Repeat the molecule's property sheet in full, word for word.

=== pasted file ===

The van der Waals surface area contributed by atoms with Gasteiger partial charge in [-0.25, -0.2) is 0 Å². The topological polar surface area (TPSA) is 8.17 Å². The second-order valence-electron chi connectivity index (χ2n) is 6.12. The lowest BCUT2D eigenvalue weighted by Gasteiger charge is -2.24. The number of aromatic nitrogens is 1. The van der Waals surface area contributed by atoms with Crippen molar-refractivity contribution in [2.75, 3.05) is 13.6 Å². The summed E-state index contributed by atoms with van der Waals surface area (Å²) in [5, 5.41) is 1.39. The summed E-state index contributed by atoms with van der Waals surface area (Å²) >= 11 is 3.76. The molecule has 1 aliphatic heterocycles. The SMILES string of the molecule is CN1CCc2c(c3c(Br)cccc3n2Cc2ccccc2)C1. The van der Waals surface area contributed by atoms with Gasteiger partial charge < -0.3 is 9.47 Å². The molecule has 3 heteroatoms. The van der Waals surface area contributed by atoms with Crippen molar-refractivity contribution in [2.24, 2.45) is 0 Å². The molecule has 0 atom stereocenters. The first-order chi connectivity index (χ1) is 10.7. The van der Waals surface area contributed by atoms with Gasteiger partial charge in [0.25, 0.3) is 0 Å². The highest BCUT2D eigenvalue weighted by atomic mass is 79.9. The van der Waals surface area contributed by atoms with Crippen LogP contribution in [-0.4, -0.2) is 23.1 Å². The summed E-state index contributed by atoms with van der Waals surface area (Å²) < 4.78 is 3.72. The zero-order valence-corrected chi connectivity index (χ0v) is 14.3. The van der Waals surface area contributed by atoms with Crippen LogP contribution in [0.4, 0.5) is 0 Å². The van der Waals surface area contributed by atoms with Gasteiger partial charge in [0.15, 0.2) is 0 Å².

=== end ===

The van der Waals surface area contributed by atoms with Gasteiger partial charge in [-0.25, -0.2) is 0 Å². The topological polar surface area (TPSA) is 8.17 Å². The second-order valence-electron chi connectivity index (χ2n) is 6.12. The lowest BCUT2D eigenvalue weighted by Gasteiger charge is -2.24. The number of aromatic nitrogens is 1. The van der Waals surface area contributed by atoms with Crippen molar-refractivity contribution in [2.75, 3.05) is 13.6 Å². The summed E-state index contributed by atoms with van der Waals surface area (Å²) in [5, 5.41) is 1.39. The summed E-state index contributed by atoms with van der Waals surface area (Å²) >= 11 is 3.76. The molecule has 1 aliphatic heterocycles. The SMILES string of the molecule is CN1CCc2c(c3c(Br)cccc3n2Cc2ccccc2)C1. The van der Waals surface area contributed by atoms with Gasteiger partial charge < -0.3 is 9.47 Å². The molecule has 3 heteroatoms. The van der Waals surface area contributed by atoms with Crippen molar-refractivity contribution in [2.24, 2.45) is 0 Å². The molecule has 0 atom stereocenters. The first-order chi connectivity index (χ1) is 10.7. The van der Waals surface area contributed by atoms with Gasteiger partial charge in [0.25, 0.3) is 0 Å². The highest BCUT2D eigenvalue weighted by atomic mass is 79.9. The van der Waals surface area contributed by atoms with Crippen LogP contribution in [-0.4, -0.2) is 23.1 Å². The summed E-state index contributed by atoms with van der Waals surface area (Å²) < 4.78 is 3.72. The zero-order valence-corrected chi connectivity index (χ0v) is 14.3. The van der Waals surface area contributed by atoms with Crippen LogP contribution in [0.4, 0.5) is 0 Å². The van der Waals surface area contributed by atoms with Gasteiger partial charge in [0.15, 0.2) is 0 Å².